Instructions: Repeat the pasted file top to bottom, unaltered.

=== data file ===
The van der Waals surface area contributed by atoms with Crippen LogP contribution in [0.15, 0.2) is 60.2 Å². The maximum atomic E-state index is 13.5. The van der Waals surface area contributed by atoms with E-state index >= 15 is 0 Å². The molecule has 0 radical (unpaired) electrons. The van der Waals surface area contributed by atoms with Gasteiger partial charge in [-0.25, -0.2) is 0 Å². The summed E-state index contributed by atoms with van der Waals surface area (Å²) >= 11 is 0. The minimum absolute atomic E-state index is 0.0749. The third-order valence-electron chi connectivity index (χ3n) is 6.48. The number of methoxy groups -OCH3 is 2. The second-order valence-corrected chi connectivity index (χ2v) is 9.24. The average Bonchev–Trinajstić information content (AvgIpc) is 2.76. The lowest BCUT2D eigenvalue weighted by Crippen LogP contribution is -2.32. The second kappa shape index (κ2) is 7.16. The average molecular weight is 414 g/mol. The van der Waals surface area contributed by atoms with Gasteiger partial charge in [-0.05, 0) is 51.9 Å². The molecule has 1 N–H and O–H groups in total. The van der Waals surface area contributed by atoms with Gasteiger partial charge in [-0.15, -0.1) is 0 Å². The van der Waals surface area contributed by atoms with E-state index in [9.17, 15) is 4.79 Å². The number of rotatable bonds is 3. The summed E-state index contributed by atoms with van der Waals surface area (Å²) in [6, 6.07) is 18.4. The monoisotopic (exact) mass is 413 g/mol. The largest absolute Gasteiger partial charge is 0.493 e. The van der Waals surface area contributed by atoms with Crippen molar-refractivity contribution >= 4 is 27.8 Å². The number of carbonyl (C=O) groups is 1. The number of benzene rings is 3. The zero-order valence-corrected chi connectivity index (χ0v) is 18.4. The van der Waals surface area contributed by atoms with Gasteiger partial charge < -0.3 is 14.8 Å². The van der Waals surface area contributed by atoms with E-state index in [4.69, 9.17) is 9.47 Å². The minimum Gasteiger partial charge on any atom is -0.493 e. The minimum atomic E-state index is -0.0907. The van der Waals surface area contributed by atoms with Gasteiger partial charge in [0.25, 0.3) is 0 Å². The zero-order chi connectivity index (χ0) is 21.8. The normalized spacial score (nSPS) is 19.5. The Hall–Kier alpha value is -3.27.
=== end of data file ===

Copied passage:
The van der Waals surface area contributed by atoms with Crippen LogP contribution in [0.15, 0.2) is 60.2 Å². The maximum atomic E-state index is 13.5. The van der Waals surface area contributed by atoms with E-state index >= 15 is 0 Å². The molecule has 0 radical (unpaired) electrons. The van der Waals surface area contributed by atoms with Gasteiger partial charge in [-0.25, -0.2) is 0 Å². The summed E-state index contributed by atoms with van der Waals surface area (Å²) >= 11 is 0. The minimum absolute atomic E-state index is 0.0749. The third-order valence-electron chi connectivity index (χ3n) is 6.48. The number of methoxy groups -OCH3 is 2. The second-order valence-corrected chi connectivity index (χ2v) is 9.24. The average Bonchev–Trinajstić information content (AvgIpc) is 2.76. The lowest BCUT2D eigenvalue weighted by Crippen LogP contribution is -2.32. The second kappa shape index (κ2) is 7.16. The average molecular weight is 414 g/mol. The van der Waals surface area contributed by atoms with Gasteiger partial charge in [-0.05, 0) is 51.9 Å². The molecule has 1 N–H and O–H groups in total. The van der Waals surface area contributed by atoms with Gasteiger partial charge in [-0.15, -0.1) is 0 Å². The van der Waals surface area contributed by atoms with E-state index in [9.17, 15) is 4.79 Å². The number of rotatable bonds is 3. The summed E-state index contributed by atoms with van der Waals surface area (Å²) in [6, 6.07) is 18.4. The monoisotopic (exact) mass is 413 g/mol. The largest absolute Gasteiger partial charge is 0.493 e. The van der Waals surface area contributed by atoms with Crippen molar-refractivity contribution >= 4 is 27.8 Å². The number of carbonyl (C=O) groups is 1. The number of benzene rings is 3. The zero-order valence-corrected chi connectivity index (χ0v) is 18.4. The van der Waals surface area contributed by atoms with Gasteiger partial charge < -0.3 is 14.8 Å². The van der Waals surface area contributed by atoms with E-state index in [4.69, 9.17) is 9.47 Å². The minimum Gasteiger partial charge on any atom is -0.493 e. The minimum atomic E-state index is -0.0907. The van der Waals surface area contributed by atoms with Gasteiger partial charge in [0.25, 0.3) is 0 Å². The zero-order chi connectivity index (χ0) is 21.8. The normalized spacial score (nSPS) is 19.5. The Hall–Kier alpha value is -3.27.